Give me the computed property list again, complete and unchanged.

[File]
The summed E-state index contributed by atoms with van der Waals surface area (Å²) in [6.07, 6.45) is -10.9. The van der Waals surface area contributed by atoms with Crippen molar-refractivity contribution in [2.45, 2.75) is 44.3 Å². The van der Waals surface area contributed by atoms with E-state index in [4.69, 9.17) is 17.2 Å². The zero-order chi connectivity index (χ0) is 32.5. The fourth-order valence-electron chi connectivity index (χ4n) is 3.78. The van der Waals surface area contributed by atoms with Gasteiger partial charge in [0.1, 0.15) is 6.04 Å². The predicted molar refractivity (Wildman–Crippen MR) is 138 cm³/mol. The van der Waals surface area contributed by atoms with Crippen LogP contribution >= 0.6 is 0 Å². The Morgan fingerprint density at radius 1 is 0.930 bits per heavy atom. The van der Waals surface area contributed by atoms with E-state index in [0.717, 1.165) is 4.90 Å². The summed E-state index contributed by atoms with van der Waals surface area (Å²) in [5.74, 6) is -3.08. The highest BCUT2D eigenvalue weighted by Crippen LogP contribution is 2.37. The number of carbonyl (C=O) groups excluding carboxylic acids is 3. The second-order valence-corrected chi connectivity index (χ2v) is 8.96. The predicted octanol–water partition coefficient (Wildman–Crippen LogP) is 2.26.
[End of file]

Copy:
The summed E-state index contributed by atoms with van der Waals surface area (Å²) in [6.07, 6.45) is -10.9. The van der Waals surface area contributed by atoms with Crippen molar-refractivity contribution in [2.45, 2.75) is 44.3 Å². The van der Waals surface area contributed by atoms with E-state index in [4.69, 9.17) is 17.2 Å². The zero-order chi connectivity index (χ0) is 32.5. The fourth-order valence-electron chi connectivity index (χ4n) is 3.78. The van der Waals surface area contributed by atoms with Gasteiger partial charge in [0.1, 0.15) is 6.04 Å². The predicted molar refractivity (Wildman–Crippen MR) is 138 cm³/mol. The van der Waals surface area contributed by atoms with Crippen LogP contribution >= 0.6 is 0 Å². The Morgan fingerprint density at radius 1 is 0.930 bits per heavy atom. The van der Waals surface area contributed by atoms with E-state index in [0.717, 1.165) is 4.90 Å². The summed E-state index contributed by atoms with van der Waals surface area (Å²) in [5.74, 6) is -3.08. The highest BCUT2D eigenvalue weighted by Crippen LogP contribution is 2.37. The number of carbonyl (C=O) groups excluding carboxylic acids is 3. The second-order valence-corrected chi connectivity index (χ2v) is 8.96. The predicted octanol–water partition coefficient (Wildman–Crippen LogP) is 2.26.